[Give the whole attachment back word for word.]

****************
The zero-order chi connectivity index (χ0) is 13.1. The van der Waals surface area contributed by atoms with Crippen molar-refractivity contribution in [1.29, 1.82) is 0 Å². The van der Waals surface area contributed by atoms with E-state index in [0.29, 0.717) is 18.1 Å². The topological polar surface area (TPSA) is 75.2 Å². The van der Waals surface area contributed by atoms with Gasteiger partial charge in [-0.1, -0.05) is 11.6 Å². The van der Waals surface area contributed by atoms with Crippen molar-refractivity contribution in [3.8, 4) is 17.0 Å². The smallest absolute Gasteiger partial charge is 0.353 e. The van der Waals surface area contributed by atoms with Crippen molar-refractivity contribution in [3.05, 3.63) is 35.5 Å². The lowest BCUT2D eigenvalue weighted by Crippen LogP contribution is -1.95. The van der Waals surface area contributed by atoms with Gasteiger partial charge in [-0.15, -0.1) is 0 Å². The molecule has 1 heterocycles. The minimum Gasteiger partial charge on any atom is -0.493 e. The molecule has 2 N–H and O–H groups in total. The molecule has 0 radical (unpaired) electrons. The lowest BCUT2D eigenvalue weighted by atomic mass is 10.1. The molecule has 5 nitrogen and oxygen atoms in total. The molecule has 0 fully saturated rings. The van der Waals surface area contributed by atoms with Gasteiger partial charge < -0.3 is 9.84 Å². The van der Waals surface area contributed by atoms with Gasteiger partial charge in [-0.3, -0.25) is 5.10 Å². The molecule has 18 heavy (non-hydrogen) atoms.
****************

The zero-order chi connectivity index (χ0) is 13.1. The van der Waals surface area contributed by atoms with Crippen molar-refractivity contribution in [1.29, 1.82) is 0 Å². The van der Waals surface area contributed by atoms with E-state index in [0.29, 0.717) is 18.1 Å². The topological polar surface area (TPSA) is 75.2 Å². The van der Waals surface area contributed by atoms with Gasteiger partial charge in [-0.1, -0.05) is 11.6 Å². The van der Waals surface area contributed by atoms with Crippen molar-refractivity contribution in [3.8, 4) is 17.0 Å². The smallest absolute Gasteiger partial charge is 0.353 e. The van der Waals surface area contributed by atoms with Crippen molar-refractivity contribution in [3.05, 3.63) is 35.5 Å². The lowest BCUT2D eigenvalue weighted by Crippen LogP contribution is -1.95. The van der Waals surface area contributed by atoms with Gasteiger partial charge in [-0.15, -0.1) is 0 Å². The molecule has 1 heterocycles. The minimum Gasteiger partial charge on any atom is -0.493 e. The molecule has 2 N–H and O–H groups in total. The molecule has 0 radical (unpaired) electrons. The lowest BCUT2D eigenvalue weighted by atomic mass is 10.1. The molecule has 5 nitrogen and oxygen atoms in total. The molecule has 0 fully saturated rings. The van der Waals surface area contributed by atoms with Gasteiger partial charge < -0.3 is 9.84 Å². The van der Waals surface area contributed by atoms with Gasteiger partial charge in [-0.3, -0.25) is 5.10 Å². The molecule has 18 heavy (non-hydrogen) atoms.